Map of Tasmania unchanged

It was with great relief that W&D read that there would not be a minority government in Tasmania.  Even greater news was that the Greens' vote crashed by almost 4% and Jackie Lambie's party gained just 3.2% of the statewide vote.  The incumbent Liberal government won 50.2% of the primary vote and 13 of the 25 seats, with the possibility of winning two more.

The Labor Party did a good job of protecting its left flank from the Greens, but it was not enough.  The electorate clearly didn't like the possibility of a hung parliament.

The risk for the Liberals is that over the next four years Rebecca White, the telegenic but neophyte Labor leader, gains maturity in a number of areas.  First of these is graciousness in defeat.  Secondly, to create policies distant enough from the Greens to make Labor attractive as a majority government.  And thirdly, to somehow move the Tasmanian parliamentary ALP to the right: the election saw it lose its right wing MPs.

And she will have one critical factor in her favour.  Liberal leader Will Hodgman (whose father, uncle and grandfather were also Tasmanian MPs) will have been premier for eight years.  Will the electorate tire of him?  Is there a rising, charismatic and intelligent Liberal MP? 

Speaking of dysfunction...

"If there is ever another war in Europe, it will come out of some damned silly thing in the Balkans."

 - Otto von Bismark, German Chancellor 1871-1890.

Readers will recall that is was in the Balkans that the powder keg of the First World War was ignited in 1914 [2].

And so, it's now come to this: the 800-year-old dispute between Balkan countries Serbia and Kosovo has caused a drop in continental Europe’s electricity frequency.  This means that oven clocks, digital alarms and central heating timers are running about six minutes late.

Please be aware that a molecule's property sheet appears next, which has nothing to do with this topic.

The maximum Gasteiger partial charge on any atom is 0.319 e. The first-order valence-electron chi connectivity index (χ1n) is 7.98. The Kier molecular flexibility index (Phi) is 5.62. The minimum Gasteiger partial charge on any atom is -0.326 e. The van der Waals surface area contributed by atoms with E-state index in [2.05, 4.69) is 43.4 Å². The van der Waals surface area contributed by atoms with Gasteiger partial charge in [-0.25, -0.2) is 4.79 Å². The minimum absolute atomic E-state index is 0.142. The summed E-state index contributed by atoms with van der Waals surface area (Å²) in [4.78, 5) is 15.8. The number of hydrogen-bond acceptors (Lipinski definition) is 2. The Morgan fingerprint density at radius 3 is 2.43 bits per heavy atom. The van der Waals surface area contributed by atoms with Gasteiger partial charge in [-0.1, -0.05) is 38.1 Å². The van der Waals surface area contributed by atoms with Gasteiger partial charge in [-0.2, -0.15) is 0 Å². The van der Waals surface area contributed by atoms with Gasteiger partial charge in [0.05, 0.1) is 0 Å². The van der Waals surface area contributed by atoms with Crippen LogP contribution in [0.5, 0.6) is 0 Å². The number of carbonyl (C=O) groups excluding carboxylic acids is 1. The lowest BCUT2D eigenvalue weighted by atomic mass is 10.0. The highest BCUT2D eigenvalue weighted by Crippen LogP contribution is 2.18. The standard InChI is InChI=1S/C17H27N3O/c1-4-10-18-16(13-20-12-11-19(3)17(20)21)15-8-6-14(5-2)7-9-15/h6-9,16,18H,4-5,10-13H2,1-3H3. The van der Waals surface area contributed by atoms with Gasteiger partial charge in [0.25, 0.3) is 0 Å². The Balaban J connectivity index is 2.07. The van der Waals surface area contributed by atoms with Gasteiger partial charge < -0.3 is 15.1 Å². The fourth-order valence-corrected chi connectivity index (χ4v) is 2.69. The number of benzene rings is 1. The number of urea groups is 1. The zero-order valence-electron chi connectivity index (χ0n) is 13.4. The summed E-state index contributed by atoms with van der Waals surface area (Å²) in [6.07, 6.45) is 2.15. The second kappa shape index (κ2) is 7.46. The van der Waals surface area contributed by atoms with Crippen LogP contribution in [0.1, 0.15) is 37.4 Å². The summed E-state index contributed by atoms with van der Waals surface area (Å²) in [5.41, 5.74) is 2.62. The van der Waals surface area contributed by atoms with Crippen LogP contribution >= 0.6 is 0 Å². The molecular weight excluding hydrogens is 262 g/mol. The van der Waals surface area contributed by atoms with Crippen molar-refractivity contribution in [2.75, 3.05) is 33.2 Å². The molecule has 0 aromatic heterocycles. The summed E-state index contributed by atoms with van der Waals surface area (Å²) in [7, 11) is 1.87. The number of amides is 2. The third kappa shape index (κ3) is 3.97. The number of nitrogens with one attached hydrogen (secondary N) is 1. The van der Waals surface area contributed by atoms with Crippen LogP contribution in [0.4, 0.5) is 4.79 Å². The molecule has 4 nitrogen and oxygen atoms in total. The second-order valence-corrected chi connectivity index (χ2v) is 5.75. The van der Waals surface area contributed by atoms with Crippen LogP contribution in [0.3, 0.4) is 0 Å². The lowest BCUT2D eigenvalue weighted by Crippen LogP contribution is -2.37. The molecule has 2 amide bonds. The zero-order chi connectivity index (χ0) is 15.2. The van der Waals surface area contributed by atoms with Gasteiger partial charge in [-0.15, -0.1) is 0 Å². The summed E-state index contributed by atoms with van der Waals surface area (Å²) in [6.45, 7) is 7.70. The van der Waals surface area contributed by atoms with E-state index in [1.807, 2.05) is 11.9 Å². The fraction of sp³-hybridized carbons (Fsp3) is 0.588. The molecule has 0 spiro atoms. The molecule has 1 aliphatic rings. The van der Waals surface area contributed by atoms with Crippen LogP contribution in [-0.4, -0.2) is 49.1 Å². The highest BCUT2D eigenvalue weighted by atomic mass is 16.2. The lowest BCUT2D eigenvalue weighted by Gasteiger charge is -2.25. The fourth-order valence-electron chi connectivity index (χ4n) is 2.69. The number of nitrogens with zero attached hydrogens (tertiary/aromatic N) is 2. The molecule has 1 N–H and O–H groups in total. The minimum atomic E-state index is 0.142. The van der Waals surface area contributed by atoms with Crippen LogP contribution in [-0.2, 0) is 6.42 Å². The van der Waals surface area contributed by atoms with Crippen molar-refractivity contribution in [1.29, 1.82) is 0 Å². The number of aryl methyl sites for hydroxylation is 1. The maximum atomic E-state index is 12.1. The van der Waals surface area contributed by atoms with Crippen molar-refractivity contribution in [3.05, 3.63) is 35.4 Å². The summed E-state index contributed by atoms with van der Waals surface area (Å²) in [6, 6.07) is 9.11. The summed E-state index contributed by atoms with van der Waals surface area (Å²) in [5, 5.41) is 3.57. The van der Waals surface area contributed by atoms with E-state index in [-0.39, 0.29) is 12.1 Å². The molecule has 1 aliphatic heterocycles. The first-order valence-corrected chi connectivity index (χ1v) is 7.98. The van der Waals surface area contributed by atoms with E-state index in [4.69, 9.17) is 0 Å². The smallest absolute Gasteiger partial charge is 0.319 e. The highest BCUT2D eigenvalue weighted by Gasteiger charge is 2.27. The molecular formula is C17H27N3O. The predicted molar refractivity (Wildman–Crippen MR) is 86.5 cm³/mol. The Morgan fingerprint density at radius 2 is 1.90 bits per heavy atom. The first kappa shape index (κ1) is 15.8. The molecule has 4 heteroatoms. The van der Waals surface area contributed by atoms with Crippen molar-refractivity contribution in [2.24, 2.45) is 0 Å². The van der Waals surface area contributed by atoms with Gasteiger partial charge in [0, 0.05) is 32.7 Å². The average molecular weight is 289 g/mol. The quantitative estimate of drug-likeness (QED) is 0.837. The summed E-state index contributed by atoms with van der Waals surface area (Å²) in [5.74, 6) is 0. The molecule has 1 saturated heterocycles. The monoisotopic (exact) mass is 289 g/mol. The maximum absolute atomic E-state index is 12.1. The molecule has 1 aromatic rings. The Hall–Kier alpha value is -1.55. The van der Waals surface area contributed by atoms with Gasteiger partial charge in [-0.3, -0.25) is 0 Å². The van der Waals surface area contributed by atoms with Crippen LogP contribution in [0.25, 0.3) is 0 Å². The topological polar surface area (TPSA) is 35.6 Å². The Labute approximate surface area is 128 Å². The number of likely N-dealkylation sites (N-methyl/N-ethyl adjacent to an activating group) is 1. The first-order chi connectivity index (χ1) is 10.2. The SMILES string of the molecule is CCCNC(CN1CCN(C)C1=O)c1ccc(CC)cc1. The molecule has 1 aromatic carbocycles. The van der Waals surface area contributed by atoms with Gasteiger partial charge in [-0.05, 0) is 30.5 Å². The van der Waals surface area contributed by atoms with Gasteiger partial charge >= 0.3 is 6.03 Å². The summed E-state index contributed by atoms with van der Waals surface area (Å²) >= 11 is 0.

Read on, in disbelief.

Readers will know that most of continental Europe is linked together into an electricity grid that, inter alia, operates at a synchronised frequency. This frequency regulates time-keeping in certain devices.  

Recently, Kosovo did not generate enough electricity to meet its own needs.  And Serbia is legally obliged to meet Kosovo's demand, so as to keep the European grid stable.

But because Kosovo and Serbia are in dispute over the issue (and many more related to Kosovo's unilateral secession from Serbia 10 years ago) Serbia did not pony up with more electricity.

Cartoon Serbia

This failure to act on time forced the electrical frequency to "deviate" - and the drop affected Europe's clocks.

But, it's okay.  On Tuesday, Kosovo generated enough electricity to meet its needs.  And therefore didn't have to draw on the rest of Europe (ex Serbia) for power.

Some damned silly thing indeed.

Speaking of damned silly things...

Readers will know that Neymar, the Paris-St Germain soccer player, is one of highest paid players in the world.  But may not know that he is unable to play for three months after last month breaking his fifth metatarsal bone in his right foot.

The incident is a workplace accident.  And so he is entitled to $34,471.30 from the local welfare office, even though his club will continue to pay him his $1.1m per week in his absence.

His annual salary is about $58.7m.  Nice work, if you can get it.

Deepak, W&D's Uber driver, was talking about...

...the Maldives.  He was planning to go to that Indian Ocean paradise of islands with Anjali.  "I'm going to sell my Bitcoin," he said.  "And splash the cash all on Anjali.  She loves a beach holiday."